Comments about your “ironing-board chest”, “thunder thighs” or *insert body insult here* can cause lasting damage to your self-image and confidence. Learn to reclaim them.

Description: My Your (Body) Language

Find me a woman who doesn’t keep a secret mental catalogue – detailed and well thumbed – of the words that have been used to describe her body.

From the euphemistic “curvy”, “lanky” or “big-boned” – to the ugly flatness of the F-word itself (that is, “fat”), each has its own vivid context. Few, to our minds, are neutral observations unrelated to our sense of self-worth. These archives date back to childhood, but even the earliest entries seem to gather little dust.

We refer back to them constantly, sometimes compulsively. They shape the way we think about ourselves and can determine how we treat our bodies even decades later…

Words will ever hurt me

Description: This network is implicated in physical and social pain processes

This network is implicated in physical and social pain processes

In a recent online poll, 72 percent of our readers admitted to having been hurt by a negative comment about their weight. Which goes some way to prove that the playground chant about “sticks and stones” couldn’t be further from the truth.

In fact, studies show that unkind words can have a much more traumatic and longer-lasting impact than broken bones. In 2008, researchers from the universities of Purdue (US) and New South Wales (Australia) found that while the memory of physical pain tends to fade with time, the brain stores and relives “social pain” – such as the pain caused by a catty or careless comment about your appearance – with enduring clarity.

But why this nasty trick of regurgitating statements we’d do better to forget? It’s not entirely clear, but the study’s authors have a hunch. They reported in the journal Psychological Science that the cerebral cortex (the part of our brains responsible for processing language) has evolved to make us better members of a group. It’s why we play by society’s rules (usually, anyway) and why we feel shame when we break them.

But the evolution of this type of grey matter is probably also why we feel social pain so intensely and so long after the fact. Call it an unlucky Darwinian quirk.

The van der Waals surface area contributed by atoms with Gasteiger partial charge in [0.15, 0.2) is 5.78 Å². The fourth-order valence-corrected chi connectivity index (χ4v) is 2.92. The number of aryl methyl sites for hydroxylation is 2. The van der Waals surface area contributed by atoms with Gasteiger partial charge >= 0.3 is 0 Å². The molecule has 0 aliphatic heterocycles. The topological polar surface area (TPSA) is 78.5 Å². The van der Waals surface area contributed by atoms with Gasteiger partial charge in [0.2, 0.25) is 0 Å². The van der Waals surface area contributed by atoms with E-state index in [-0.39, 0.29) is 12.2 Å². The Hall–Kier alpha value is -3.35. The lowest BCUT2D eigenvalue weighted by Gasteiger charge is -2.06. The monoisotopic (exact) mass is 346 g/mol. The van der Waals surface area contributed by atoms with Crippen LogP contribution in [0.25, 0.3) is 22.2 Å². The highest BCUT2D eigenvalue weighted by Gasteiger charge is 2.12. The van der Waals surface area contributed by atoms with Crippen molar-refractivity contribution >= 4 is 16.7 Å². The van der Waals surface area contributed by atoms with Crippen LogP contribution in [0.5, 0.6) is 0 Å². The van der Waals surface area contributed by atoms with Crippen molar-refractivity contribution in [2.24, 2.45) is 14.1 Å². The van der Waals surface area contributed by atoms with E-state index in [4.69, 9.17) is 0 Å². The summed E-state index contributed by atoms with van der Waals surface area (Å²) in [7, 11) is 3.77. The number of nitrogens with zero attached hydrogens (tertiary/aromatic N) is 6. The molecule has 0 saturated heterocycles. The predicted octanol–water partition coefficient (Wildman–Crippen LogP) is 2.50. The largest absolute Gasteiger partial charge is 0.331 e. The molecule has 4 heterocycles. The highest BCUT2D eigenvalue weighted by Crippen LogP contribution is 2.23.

Write on the body

Description: Words effect us much more than we realise and cause more pain

Words effect us much more than we realise and cause more pain

Yet not all social pain is the same kind of sore. I was mortified when my Class One teacher whacked my palm with a rule for taking too long to complete my sums. That left a dull ache, although it’s still not in the same category as the boyfriend who exclaimed, “What’s that?!”, pointing to a dimple of cellulite on my right thigh.

Somehow, comments about our bodies cut deeper. Possibly they sting so sharply because – as a society – we’re far more forgiving of a girl who’s not much good at maths than we are of a girl whose thighs aren’t “perfectly” smooth.

It shouldn’t be this way, of course. But such is the message we’re fed in words, and their subtexts, from a very early age. Models, not mathematicians, are held up for public praise.

British psychoanalyst Susie Orbach changed the way we thought about female bodies in 1978 with her first book Fat is a Feminist Issue (Arrow).

She argues that we’ve come to value the body beautiful above all things. In 2009, she made this compelling point in her book Bodies (Picador): “We used to use our bodies to make things. Now, we make our bodies instead – they are the product.”

Description: Yet not all social pain is the same kind of sore

Yet not all social pain is the same kind of sore

In other words, our abilities, skills and even character too often – if only sub-consciously – seem to matter less than how we look. This warped value system frequently confuses attractiveness with goodness, worthiness and success. In its lexicon, “fat” describes far more than a bit of excess “adipose tissue” (the medical term). It’s also a synonym for “stupid”, “lazy”, “poor” and “undesirable”.

Tracy Tylka, an associate professor of psychology at Ohio State University (US), found that the single most powerful influence on our body image is not – wait for it – the number we read on the scale, but rather the opinion of others. Or, perhaps more accurately, our perception of the opinion of others, which is not always quite the same thing…

“If somebody makes a negative comment, ask yourself if it’s malicious, or if there’s truth in it” – Rakhi Beekrum, phychologist

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